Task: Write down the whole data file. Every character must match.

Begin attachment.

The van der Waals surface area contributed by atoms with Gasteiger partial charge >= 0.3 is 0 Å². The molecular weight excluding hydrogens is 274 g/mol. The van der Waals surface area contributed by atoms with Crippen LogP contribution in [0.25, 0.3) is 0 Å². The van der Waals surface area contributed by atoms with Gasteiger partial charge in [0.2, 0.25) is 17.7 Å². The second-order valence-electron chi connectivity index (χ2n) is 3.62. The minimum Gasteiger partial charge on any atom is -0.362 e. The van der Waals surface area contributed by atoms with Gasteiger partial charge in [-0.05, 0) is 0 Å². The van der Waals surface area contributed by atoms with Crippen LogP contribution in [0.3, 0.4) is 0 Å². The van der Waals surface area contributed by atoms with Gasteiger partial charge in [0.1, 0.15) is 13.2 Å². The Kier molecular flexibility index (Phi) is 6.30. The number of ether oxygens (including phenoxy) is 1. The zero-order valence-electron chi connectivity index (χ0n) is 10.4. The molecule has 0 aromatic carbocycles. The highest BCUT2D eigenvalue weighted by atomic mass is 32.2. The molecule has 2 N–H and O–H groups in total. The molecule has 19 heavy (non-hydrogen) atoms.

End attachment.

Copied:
The van der Waals surface area contributed by atoms with Gasteiger partial charge >= 0.3 is 0 Å². The molecular weight excluding hydrogens is 274 g/mol. The van der Waals surface area contributed by atoms with Crippen LogP contribution in [0.25, 0.3) is 0 Å². The van der Waals surface area contributed by atoms with Gasteiger partial charge in [0.2, 0.25) is 17.7 Å². The second-order valence-electron chi connectivity index (χ2n) is 3.62. The minimum Gasteiger partial charge on any atom is -0.362 e. The van der Waals surface area contributed by atoms with Gasteiger partial charge in [-0.05, 0) is 0 Å². The van der Waals surface area contributed by atoms with Crippen LogP contribution in [0.3, 0.4) is 0 Å². The van der Waals surface area contributed by atoms with Gasteiger partial charge in [0.1, 0.15) is 13.2 Å². The Kier molecular flexibility index (Phi) is 6.30. The number of ether oxygens (including phenoxy) is 1. The zero-order valence-electron chi connectivity index (χ0n) is 10.4. The molecule has 0 aromatic carbocycles. The highest BCUT2D eigenvalue weighted by atomic mass is 32.2. The molecule has 2 N–H and O–H groups in total. The molecule has 19 heavy (non-hydrogen) atoms.